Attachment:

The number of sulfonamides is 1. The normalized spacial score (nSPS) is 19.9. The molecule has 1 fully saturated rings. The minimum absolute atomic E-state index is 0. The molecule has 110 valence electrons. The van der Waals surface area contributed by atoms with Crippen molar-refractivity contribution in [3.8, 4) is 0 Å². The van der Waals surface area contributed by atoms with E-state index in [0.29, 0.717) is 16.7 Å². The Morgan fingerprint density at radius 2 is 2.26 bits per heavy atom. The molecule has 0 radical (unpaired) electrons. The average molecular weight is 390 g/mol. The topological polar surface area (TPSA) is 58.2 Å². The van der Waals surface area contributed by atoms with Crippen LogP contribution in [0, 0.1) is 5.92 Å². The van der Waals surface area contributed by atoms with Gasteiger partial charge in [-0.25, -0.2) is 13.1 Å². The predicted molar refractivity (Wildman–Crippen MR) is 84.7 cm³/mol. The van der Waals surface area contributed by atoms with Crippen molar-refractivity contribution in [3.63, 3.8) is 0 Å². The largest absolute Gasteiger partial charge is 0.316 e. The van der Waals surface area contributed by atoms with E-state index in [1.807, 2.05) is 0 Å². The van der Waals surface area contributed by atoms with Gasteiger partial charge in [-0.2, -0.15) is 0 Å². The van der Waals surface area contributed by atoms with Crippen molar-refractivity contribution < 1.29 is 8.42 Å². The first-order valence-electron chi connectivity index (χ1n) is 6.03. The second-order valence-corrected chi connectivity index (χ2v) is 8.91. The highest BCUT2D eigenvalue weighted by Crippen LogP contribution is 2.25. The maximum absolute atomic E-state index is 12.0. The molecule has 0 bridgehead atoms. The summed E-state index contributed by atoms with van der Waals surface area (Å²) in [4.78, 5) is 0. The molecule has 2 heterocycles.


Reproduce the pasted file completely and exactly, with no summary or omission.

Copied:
The number of sulfonamides is 1. The normalized spacial score (nSPS) is 19.9. The molecule has 1 fully saturated rings. The minimum absolute atomic E-state index is 0. The molecule has 110 valence electrons. The van der Waals surface area contributed by atoms with Crippen molar-refractivity contribution in [3.8, 4) is 0 Å². The van der Waals surface area contributed by atoms with E-state index in [0.29, 0.717) is 16.7 Å². The Morgan fingerprint density at radius 2 is 2.26 bits per heavy atom. The molecule has 0 radical (unpaired) electrons. The average molecular weight is 390 g/mol. The topological polar surface area (TPSA) is 58.2 Å². The van der Waals surface area contributed by atoms with Crippen LogP contribution in [0, 0.1) is 5.92 Å². The van der Waals surface area contributed by atoms with Gasteiger partial charge in [-0.25, -0.2) is 13.1 Å². The predicted molar refractivity (Wildman–Crippen MR) is 84.7 cm³/mol. The van der Waals surface area contributed by atoms with Crippen molar-refractivity contribution in [3.63, 3.8) is 0 Å². The largest absolute Gasteiger partial charge is 0.316 e. The van der Waals surface area contributed by atoms with E-state index in [1.807, 2.05) is 0 Å². The van der Waals surface area contributed by atoms with Gasteiger partial charge in [-0.2, -0.15) is 0 Å². The van der Waals surface area contributed by atoms with Crippen molar-refractivity contribution < 1.29 is 8.42 Å². The first-order valence-electron chi connectivity index (χ1n) is 6.03. The second-order valence-corrected chi connectivity index (χ2v) is 8.91. The highest BCUT2D eigenvalue weighted by Crippen LogP contribution is 2.25. The maximum absolute atomic E-state index is 12.0. The molecule has 0 bridgehead atoms. The summed E-state index contributed by atoms with van der Waals surface area (Å²) in [4.78, 5) is 0. The molecule has 2 heterocycles.